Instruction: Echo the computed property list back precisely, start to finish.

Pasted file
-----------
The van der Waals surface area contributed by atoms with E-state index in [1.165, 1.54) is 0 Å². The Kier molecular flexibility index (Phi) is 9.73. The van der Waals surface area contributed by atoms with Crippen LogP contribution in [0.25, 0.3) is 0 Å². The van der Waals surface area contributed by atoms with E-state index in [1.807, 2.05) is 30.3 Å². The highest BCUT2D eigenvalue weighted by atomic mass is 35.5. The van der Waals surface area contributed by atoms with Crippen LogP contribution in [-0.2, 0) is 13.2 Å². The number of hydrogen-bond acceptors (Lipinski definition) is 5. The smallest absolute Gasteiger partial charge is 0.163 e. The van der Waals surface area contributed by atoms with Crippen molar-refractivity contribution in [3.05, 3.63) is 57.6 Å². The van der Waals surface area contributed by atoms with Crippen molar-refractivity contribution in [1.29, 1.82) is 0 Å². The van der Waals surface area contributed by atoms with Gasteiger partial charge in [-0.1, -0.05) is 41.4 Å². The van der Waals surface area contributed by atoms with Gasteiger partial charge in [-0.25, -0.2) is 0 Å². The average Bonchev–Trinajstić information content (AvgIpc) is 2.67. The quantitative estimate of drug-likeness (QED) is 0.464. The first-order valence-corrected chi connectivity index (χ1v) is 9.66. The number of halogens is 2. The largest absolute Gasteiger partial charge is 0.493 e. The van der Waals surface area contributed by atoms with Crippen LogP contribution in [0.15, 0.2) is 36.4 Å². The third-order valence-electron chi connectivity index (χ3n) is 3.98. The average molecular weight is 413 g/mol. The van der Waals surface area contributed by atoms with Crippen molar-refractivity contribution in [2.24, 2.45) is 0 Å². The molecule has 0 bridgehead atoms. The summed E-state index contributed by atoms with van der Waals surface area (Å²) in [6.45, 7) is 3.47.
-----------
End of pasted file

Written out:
The van der Waals surface area contributed by atoms with E-state index in [1.165, 1.54) is 0 Å². The Kier molecular flexibility index (Phi) is 9.73. The van der Waals surface area contributed by atoms with Crippen LogP contribution in [0.25, 0.3) is 0 Å². The van der Waals surface area contributed by atoms with E-state index in [1.807, 2.05) is 30.3 Å². The highest BCUT2D eigenvalue weighted by atomic mass is 35.5. The van der Waals surface area contributed by atoms with Crippen LogP contribution in [-0.2, 0) is 13.2 Å². The number of hydrogen-bond acceptors (Lipinski definition) is 5. The smallest absolute Gasteiger partial charge is 0.163 e. The van der Waals surface area contributed by atoms with Crippen molar-refractivity contribution in [3.05, 3.63) is 57.6 Å². The van der Waals surface area contributed by atoms with Crippen molar-refractivity contribution in [1.29, 1.82) is 0 Å². The van der Waals surface area contributed by atoms with Gasteiger partial charge in [-0.1, -0.05) is 41.4 Å². The van der Waals surface area contributed by atoms with Gasteiger partial charge in [-0.25, -0.2) is 0 Å². The average Bonchev–Trinajstić information content (AvgIpc) is 2.67. The quantitative estimate of drug-likeness (QED) is 0.464. The first-order valence-corrected chi connectivity index (χ1v) is 9.66. The number of halogens is 2. The largest absolute Gasteiger partial charge is 0.493 e. The van der Waals surface area contributed by atoms with Crippen LogP contribution in [0.15, 0.2) is 36.4 Å². The third-order valence-electron chi connectivity index (χ3n) is 3.98. The average molecular weight is 413 g/mol. The van der Waals surface area contributed by atoms with Crippen molar-refractivity contribution in [2.24, 2.45) is 0 Å². The molecule has 0 bridgehead atoms. The summed E-state index contributed by atoms with van der Waals surface area (Å²) in [6.45, 7) is 3.47.